SOUTH BELOIT (WIFR) -- Roger Bates nearly lost his life back in January after falling into his grain bin and being buried for hours.
Now, the farmer doesn't want to see anyone stuck in the same situation.
The five hour holdup was due to the fact that the nearest grain bin rescue equipment was over 50 miles away. but now, nobody will have to wait that long again.
The Rockton farmer bought two sets of that rescue equipment that saved him.
One will go to the Rockton Fire Department and the other is for the Mutual Aid Box Alarm System truck, which is used by rescue crews around the Stateline
"Accidents are accidents, but with farmers storing more grain on their farms, there could be more on-the-farm accidents," said Bates. "That's why I want the local fire department to have the best equipment the could."
Crews from Rockton, Rockford, Cherry Valley and Boone County all got a chance to train with the brand new equipment Saturday morning.
The equipment, called The Great Wall, will give local farmers a better chance of survival.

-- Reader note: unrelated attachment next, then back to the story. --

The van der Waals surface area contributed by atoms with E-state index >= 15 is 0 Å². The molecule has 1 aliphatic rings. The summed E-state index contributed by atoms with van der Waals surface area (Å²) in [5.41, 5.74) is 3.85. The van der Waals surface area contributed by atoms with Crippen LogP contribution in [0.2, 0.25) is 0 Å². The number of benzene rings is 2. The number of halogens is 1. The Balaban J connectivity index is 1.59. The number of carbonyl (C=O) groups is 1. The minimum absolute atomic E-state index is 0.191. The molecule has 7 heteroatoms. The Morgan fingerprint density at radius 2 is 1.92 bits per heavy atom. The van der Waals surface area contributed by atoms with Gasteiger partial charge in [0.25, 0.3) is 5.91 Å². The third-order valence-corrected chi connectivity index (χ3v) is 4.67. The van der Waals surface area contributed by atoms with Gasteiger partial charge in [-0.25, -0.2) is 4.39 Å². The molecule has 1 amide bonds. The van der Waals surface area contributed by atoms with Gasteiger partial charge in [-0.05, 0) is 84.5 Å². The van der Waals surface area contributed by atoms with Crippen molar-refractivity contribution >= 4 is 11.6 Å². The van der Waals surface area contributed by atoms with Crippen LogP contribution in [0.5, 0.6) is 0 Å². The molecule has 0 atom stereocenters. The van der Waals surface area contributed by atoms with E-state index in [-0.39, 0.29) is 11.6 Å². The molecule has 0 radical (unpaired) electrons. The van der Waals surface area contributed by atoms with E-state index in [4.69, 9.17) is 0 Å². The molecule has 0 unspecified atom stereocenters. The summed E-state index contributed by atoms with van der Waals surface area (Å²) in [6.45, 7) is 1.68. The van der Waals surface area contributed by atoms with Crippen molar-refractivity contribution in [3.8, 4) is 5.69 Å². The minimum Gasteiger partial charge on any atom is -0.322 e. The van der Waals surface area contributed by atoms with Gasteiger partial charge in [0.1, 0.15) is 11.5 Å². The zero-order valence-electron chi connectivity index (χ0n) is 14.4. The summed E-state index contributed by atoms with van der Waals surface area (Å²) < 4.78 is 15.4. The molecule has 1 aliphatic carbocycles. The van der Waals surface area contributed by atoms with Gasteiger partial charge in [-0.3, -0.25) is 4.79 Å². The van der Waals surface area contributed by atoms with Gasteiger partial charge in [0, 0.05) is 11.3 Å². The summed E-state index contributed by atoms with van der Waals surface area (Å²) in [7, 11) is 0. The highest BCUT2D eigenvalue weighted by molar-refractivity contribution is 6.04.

"If you don't have the necessary tools to make that efficient and safe rescue, it's very disappointing," said Rockton Fire Chief Kirk Wilson. "So if an incident like this occurs again, we have those tools readily available to us."
While working with the tool for the first time, some firefighters found it as a major upgrade from the options they have seen in the past.
During a rescue, crews wedge the walls into the grain forming a barrier between the victim and pressure of the grain.
"This is one of the better products I've seen," said Rockford firefighter Slade Berry. "It'll make it easier to encompass somebody in it so we can get them out of the corn."
While Bates hopes not to see anyone make the same mistake he did, he now knows that if they do, they will be in much better hands.
"I have a son that's farming with me and I have grandsons that will be farming with me and I'm trying to help everybody else that can be in this situation," said Bates.
The Great Wall of Rescue out of Lanark, IL creates the rescue system and sells them at a discount to fire departments around the country.
Bates bought and donated the pieces for $1,800 each.